Thursday, May 1, 2008


The other day someone at work remarked that they believe the Public Relations Society of America is all about media relations, whereas the International Association of Business Communicators is more focused on helping people become better communicators in general. This comment about PRSA being solely focused on media relations really got me thinking about my membership in the Society.

I have been involved with PRSA since 2006 when I joined the student arm of the Society, the Public Relations Student Society of America. Perhaps I latched on to PRSSA rather than IABC simply because my school had a chapter, but I have to think that despite this fact I still would have pursued PRSA. Call it a simple case of semantics, but for me two words in the names of the organizations say a great deal about what I believe my role is as a PR practitioner: relations and communicator. I believe strongly that my job is to help build relatioships with my organization's publics, not simply to communicate to them. True, part of building relationships with publics involves communicating with them, but communication is simply an aspect of what I must do to make this happen.

But now back to my co-worker's comment. Is PRSA only about media relations?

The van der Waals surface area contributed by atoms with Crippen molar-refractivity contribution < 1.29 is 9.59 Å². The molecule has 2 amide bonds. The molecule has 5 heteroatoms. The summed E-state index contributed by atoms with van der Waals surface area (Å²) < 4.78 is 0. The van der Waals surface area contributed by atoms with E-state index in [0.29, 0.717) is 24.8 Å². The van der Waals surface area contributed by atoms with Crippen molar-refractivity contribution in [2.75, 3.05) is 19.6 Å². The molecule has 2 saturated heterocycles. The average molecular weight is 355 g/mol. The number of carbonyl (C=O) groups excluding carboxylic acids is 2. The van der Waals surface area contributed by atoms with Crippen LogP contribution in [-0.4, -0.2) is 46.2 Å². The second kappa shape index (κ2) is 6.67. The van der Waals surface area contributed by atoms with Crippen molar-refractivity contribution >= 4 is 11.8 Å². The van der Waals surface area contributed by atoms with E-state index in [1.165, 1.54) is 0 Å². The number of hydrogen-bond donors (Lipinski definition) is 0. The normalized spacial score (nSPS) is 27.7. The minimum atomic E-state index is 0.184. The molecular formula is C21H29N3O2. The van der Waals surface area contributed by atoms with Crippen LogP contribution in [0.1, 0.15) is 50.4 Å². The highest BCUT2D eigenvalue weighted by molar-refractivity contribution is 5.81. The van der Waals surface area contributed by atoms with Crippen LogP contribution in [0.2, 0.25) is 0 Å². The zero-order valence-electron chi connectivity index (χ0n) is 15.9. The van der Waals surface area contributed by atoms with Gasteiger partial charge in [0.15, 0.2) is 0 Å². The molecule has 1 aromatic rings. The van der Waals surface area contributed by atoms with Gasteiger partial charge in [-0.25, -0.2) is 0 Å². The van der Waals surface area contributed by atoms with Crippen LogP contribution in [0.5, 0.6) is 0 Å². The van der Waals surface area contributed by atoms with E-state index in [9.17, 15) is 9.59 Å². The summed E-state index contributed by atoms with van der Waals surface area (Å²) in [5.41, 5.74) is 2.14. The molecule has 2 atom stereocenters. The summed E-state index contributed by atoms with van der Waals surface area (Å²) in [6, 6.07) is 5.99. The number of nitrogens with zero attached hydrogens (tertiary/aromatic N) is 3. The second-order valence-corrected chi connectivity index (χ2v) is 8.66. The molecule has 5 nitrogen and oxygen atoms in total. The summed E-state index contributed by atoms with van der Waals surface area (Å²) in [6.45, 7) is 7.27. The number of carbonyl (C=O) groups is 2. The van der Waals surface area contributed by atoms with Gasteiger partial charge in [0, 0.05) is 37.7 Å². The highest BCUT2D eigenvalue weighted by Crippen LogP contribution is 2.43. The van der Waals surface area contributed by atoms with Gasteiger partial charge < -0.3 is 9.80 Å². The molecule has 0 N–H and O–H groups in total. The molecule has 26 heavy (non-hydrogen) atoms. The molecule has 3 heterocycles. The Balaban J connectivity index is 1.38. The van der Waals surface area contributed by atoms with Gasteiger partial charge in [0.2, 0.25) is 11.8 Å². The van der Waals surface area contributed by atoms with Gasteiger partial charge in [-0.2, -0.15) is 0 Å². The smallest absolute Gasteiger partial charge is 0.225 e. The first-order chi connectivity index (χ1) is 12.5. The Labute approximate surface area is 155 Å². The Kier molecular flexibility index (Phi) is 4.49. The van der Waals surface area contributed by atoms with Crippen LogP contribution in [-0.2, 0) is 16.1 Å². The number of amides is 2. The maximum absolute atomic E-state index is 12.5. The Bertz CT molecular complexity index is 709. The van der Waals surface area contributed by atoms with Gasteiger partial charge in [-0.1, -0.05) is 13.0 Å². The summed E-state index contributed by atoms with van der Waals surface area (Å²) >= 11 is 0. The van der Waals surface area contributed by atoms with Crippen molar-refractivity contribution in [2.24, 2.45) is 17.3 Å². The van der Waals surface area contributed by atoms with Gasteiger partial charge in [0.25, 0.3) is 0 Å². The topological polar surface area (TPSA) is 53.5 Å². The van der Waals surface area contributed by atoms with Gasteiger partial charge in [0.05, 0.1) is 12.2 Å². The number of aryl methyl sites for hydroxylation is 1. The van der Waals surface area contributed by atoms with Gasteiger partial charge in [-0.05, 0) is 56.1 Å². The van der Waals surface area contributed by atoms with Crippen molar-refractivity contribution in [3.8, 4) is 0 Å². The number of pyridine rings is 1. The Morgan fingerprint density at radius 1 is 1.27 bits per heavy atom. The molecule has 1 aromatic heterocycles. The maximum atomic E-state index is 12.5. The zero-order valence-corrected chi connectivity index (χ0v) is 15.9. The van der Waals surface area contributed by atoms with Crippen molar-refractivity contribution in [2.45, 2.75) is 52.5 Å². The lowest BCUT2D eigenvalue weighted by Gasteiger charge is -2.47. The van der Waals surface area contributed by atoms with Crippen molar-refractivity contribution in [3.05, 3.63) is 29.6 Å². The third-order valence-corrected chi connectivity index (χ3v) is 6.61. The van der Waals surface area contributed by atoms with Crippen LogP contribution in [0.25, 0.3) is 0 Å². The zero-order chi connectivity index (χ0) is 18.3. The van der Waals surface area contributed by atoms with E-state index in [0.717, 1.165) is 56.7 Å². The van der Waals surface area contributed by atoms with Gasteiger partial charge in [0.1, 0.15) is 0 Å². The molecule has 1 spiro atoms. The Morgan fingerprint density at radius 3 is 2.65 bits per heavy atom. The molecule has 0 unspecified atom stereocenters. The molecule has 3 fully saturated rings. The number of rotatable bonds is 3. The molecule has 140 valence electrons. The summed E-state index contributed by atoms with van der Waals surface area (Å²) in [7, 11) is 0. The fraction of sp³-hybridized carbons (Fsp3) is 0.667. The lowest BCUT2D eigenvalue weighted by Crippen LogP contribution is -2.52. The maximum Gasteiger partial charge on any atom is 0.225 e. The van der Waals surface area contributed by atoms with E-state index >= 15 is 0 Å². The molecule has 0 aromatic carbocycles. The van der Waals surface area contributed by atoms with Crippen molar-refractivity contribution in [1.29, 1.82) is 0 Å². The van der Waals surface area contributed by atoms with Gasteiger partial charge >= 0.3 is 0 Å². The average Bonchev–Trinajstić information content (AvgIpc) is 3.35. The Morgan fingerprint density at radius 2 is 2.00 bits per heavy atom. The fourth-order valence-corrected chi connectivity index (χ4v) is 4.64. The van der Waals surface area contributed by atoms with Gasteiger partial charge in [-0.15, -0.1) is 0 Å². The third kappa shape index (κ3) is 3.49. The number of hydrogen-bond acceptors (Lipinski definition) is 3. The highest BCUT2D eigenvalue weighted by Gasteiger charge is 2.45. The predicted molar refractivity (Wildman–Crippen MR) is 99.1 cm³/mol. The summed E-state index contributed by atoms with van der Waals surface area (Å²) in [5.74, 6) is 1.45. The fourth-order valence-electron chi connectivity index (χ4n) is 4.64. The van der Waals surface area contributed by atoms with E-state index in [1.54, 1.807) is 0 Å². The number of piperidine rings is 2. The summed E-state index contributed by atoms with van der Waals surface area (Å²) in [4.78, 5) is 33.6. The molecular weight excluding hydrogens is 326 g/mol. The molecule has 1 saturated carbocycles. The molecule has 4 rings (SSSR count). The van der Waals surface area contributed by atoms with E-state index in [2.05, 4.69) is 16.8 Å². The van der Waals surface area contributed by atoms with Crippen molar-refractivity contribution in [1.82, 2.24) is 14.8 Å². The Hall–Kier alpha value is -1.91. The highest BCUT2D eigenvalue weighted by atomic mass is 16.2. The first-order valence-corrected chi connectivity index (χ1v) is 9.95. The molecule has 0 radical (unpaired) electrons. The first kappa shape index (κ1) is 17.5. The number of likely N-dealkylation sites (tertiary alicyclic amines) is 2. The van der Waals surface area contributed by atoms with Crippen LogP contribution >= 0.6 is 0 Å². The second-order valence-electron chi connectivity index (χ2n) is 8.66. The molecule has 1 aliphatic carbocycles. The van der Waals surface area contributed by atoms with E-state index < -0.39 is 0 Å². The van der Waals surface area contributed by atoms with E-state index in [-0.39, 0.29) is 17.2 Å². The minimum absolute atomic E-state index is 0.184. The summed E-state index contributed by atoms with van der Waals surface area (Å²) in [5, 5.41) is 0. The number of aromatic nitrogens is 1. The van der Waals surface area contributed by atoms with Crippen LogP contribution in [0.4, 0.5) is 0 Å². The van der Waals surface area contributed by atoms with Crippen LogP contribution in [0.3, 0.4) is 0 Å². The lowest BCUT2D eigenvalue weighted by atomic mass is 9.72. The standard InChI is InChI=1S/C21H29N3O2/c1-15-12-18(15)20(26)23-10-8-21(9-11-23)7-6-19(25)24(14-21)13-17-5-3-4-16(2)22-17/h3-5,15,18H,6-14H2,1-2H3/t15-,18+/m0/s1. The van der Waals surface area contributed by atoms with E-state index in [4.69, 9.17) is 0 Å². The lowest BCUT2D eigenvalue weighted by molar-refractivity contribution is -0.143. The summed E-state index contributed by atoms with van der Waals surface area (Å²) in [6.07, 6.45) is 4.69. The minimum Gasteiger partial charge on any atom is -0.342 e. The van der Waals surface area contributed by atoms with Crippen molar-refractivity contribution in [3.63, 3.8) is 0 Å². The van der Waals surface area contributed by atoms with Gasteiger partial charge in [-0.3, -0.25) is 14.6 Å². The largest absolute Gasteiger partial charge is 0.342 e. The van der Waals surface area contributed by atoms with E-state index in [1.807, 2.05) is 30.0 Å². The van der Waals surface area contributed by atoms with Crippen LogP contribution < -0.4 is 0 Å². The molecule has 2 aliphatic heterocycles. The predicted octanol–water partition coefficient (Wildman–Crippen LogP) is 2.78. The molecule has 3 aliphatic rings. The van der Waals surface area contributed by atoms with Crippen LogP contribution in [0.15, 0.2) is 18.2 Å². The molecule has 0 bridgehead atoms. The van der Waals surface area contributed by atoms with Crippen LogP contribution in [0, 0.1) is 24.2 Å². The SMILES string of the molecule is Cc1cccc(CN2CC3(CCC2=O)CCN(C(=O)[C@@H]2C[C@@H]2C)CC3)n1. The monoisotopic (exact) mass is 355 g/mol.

I think the answer lies in the people who make up of the membership of PRSA. If the members of PRSA perceive PR to be only about media relations than that's what's going to be discussed. For example, I counted 16 articles on media relations in May issue of Tactics. I, for one, think that many PR practitioners engage in nothing more than simple press agentry. Don't get me wrong, I believe good media relations skills are a must for all PR practitioners, but we must not limit ourselves to this. "Good PR" goes beyond a hit in The New York Times

A quick scan of IABC's vision and mission showed me that they are not too different from PRSA in what they are trying to help their members accomplish. I did, however, find it interesting that they listed public relations in a long list of other forms of communication (i.e. financial communications, employee communications, etc.). It seems there is a difference in how the two organizations define PR.

So maybe PRSA is currently focused heavily on media relations, but that doesn't mean it has to stay that way. One way to change that is for us as younger PR pros to help PRSA in "advancing the profession